NEW YORK - Netflix is running into a problem that has long plagued traditional movie studios and broadcast networks. The $159 billion video-streaming service added fewer subscribers than its own forecast in the second quarter, blaming it on a less appealing line-up of shows. The unpredictability of hits and flops is straight-up old-school Hollywood.
The firm led by Reed Hastings loves setting targets that it will then, if anything, overshoot. It’s rare for Netflix to miss. So its announcement on Wednesday afternoon that it fell almost 50% short of the 5 million net new subscribers it had set for itself was a grim surprise.
There were some other troubling trends, too. Netflix actually lost customers in the United States - only a small amount, but this is a company unaccustomed to declines. Shares fell more than 10% in after-hours trading.
In a letter to shareholders, Netflix acknowledged a price hike earlier in the year played a small role for the shortfall. But the spotlight was reserved for its lackluster so-called slate – Tinseltown lingo for TV shows and movies – which lacked enough viewer-grabbing big shows. The third season of its smash hit “Stranger Things” was released earlier this month, for example, too late for the second quarter. The anticipated “The Irishman” by director Martin Scorsese is due out later in the year as is a new season of “The Crown.” Hastings is betting these will pay off handsomely: Netflix is forecasting 7 million net new subscribers in the three months to the end of September – almost 1 million higher than last year’s third quarter.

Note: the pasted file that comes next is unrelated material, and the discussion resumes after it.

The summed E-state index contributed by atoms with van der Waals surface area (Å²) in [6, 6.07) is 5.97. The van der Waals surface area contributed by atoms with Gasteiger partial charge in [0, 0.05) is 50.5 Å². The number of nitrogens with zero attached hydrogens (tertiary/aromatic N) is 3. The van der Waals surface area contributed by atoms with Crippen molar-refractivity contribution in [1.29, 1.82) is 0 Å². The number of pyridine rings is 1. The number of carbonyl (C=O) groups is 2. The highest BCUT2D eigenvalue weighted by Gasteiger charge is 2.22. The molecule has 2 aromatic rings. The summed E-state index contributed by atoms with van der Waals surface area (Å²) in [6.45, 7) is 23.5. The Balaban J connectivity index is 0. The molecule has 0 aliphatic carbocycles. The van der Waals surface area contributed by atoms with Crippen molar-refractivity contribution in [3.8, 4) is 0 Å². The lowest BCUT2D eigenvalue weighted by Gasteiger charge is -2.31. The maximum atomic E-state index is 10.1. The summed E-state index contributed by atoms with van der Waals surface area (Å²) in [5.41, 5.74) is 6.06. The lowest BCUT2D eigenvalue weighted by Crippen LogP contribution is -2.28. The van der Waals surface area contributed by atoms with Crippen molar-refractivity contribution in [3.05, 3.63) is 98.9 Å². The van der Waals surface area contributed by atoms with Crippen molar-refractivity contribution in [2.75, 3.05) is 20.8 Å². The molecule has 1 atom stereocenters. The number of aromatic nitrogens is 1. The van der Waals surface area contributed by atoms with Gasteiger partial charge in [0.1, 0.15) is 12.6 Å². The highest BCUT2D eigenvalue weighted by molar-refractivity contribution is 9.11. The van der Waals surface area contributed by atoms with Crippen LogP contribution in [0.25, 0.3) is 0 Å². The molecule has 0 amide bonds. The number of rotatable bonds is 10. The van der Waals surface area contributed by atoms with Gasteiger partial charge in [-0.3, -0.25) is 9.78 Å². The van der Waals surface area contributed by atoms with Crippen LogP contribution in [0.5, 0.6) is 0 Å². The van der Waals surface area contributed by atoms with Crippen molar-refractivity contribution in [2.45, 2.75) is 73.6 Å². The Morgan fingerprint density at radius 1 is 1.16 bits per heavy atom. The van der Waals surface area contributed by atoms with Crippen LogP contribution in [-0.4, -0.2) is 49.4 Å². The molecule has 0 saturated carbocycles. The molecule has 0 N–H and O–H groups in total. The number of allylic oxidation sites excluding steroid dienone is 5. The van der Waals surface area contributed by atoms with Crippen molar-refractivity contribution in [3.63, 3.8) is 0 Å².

Subscriber growth is an important metric for Netflix – it’s akin to TV ratings for networks and box-office receipts for movie studios. But predicting smash hits is hard and when lightning strikes – Walt Disney’s success with “Avengers: Endgame” for instance – it can swing results hard in one direction. TV shows or movies that tank can have the opposite effect.
It doesn’t help that Netflix missed its own estimates by such a wide margin even though competing streaming services from the Magic Kingdom and AT&T won’t launch for at least several months. With 152 million customers, Hastings’ firm has built a comfortable lead. But now it has to write a version of its rivals’ lumpy performance into its own script.
- Netflix ended the second quarter with 152 million paid subscribers around the world, the company announced after U.S. stock markets closed on July 17. That’s a net increase of 2.7 million, compared with its own forecast of 5 million. The video-streaming service reported earnings of $271 million. At 60 cents a share, it compares to the mean estimate of sell-side analysts of 56 cents a share, according to data from Refinitiv. Revenue of $4.9 billion matched expectations.
(Editing by Antony Currie and Amanda Gomez)
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